Checking Cross-Database Referential Integrity in SQL Server - Part 1

By:   |   Updated: 2023-05-26   |   Comments   |   Related: > Referential Integrity


If your database application(s) uses multiple databases within the same SQL Server instance, there is a high chance that there's data in one database related to data in another. If you've ever been in a scenario like this, you probably know by now that you cannot create a foreign key in one database table referencing a table in a different database. Because of this, there's a potential risk that you'll end up with orphan records. Even if developers assure you that's not the case because the backend ensures that no orphan records will be left in the database, I'd say, "Trust in what you can control." We must develop a solution that helps us in such situations.


This article will explore a solution to help maintain referential integrity between different databases. This is aimed toward new data coming into the database or updating existing data.

Initial Considerations

  • This article covers databases within a SQL Managed Instance, a SQL Server instance in a VM, or an on-prem deployment. Therefore, Azure SQL databases do not apply to this solution.
  • For demonstration purposes and simplicity, I will use a pair of databases called "parent" and "children," a table on each side, and some sample records.
  • I will try to keep the solution very simple so that you can get the overall idea and expand/scale upon it.

Setting Up the Sample Scenario

First, let's create two databases called "parent" and "children".

USE master

Create databases

Then, let's create a table in both databases and add dummy data.

USE [parent]

CREATE TABLE [dbo].[parent_table](
	[id] [int] NOT NULL,
	[description] [varchar](16) NOT NULL,

INSERT INTO [dbo].[parent_table] VALUES
(1,'configuration 1'),(2,'configuration 2'),(3,'configuration 3')

USE [children]

CREATE TABLE [dbo].[child_table](
	[id] [int] NOT NULL,
	[configuration_id] [int] NOT NULL,

INSERT INTO [dbo].[child_table] VALUES
Create a table

For the sake of science, let's attempt to create a Foreign Key from child_table to parent_table.

error message

The image above shows an error message that cross-database foreign key references are not supported, so we are on the right track.

Forcing Referential Integrity for Incoming Data

To achieve this, let's use an INSTEAD OF trigger structure in the child_table. An INSTEAD OF trigger is a trigger that allows us to interrupt/bypass a regular DML operation with some logic defined by us.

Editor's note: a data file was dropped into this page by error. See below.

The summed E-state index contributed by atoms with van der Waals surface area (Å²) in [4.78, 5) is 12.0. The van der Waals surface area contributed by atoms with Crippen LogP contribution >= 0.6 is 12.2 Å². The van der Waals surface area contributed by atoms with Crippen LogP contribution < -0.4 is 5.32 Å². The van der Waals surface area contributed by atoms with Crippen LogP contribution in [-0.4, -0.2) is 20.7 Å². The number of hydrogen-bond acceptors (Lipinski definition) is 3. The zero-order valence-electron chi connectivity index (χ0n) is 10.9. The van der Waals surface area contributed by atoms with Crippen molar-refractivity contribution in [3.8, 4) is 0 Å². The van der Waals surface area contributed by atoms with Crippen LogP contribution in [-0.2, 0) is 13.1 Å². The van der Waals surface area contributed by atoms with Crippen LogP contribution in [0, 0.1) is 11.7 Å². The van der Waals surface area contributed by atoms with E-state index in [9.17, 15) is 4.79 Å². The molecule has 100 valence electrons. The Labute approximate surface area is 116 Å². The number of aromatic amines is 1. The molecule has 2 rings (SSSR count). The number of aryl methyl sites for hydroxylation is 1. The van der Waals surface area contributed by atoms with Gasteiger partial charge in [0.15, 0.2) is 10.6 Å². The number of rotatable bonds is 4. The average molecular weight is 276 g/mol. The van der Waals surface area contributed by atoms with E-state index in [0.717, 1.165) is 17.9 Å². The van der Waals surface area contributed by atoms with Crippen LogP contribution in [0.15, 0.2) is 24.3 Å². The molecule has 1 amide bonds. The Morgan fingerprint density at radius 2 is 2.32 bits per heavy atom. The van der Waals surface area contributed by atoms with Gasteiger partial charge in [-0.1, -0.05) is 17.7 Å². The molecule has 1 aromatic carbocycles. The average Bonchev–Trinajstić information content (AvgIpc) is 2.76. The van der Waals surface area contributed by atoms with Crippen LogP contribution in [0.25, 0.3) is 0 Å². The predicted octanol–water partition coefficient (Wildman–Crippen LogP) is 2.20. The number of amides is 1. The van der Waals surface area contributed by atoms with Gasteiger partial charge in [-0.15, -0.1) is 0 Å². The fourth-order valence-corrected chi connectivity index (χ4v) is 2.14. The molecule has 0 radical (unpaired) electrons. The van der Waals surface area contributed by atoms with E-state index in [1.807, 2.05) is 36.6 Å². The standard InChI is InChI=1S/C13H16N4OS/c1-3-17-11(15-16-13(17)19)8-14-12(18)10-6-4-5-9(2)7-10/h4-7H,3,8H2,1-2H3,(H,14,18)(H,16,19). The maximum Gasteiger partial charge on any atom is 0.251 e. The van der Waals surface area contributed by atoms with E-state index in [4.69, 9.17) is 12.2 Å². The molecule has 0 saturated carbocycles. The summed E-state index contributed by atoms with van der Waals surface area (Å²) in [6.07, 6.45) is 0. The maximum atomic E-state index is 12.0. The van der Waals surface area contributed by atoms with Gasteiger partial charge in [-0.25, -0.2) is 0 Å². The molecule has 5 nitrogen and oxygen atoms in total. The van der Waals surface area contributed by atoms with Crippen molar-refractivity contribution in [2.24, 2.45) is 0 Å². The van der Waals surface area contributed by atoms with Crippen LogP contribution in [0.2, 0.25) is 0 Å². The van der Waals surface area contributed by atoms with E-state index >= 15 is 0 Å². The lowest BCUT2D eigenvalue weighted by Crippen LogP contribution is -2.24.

Here's the code for the trigger (you can download the code at end of this article):

CREATE OR ALTER TRIGGER trg_fk_children ON child_table
   CREATE TABLE #tmp_records(
      [id]               INT NOT NULL,
      [configuration_id] INT NOT NULL,
      [parent_exist]     BIT NOT NULL
   INSERT INTO #tmp_records
   SELECT inserted.[id],
         CASE WHEN EXISTS (SELECT 1 FROM parent.dbo.parent_table WHERE id = inserted.configuration_id) THEN 1 ELSE 0 END
   FROM   INSERTED inserted
   --If an UPDATE statement was issued
      UPDATE child_table
      SET    child_table.[id]               = inserted.[id],
         child_table.[configuration_id] = inserted.[configuration_id]
      FROM   child_table child_table
      JOIN   #tmp_records inserted ON child_table.[id] = inserted.[id]
      WHERE  inserted.[parent_exist] = 1 
   ELSE --This means that the operation is an INSERT
      INSERT INTO child_table([id],[configuration_id])
      FROM  #tmp_records 
      WHERE [parent_exist] = 1    
   --Return the invalid records, if there's at least 1
   IF((SELECT COUNT(*) FROM #tmp_records WHERE [parent_exist] = 0) > 0)
      DECLARE @errorMessage VARCHAR(512) = (SELECT CONCAT('The following elements have unresolved references to parent.dbo.parent_table:',CHAR(13),CHAR(10)))
      DECLARE @children NVARCHAR(100) = (SELECT STRING_AGG(configuration_id,',') FROM #tmp_records WHERE [parent_exist] = 0)
      IF LEN(@children) > 0 SET @errorMessage += CONCAT('Parent ID:',@children,CHAR(13),CHAR(10))                            

Let me explain why the trigger is crafted like this: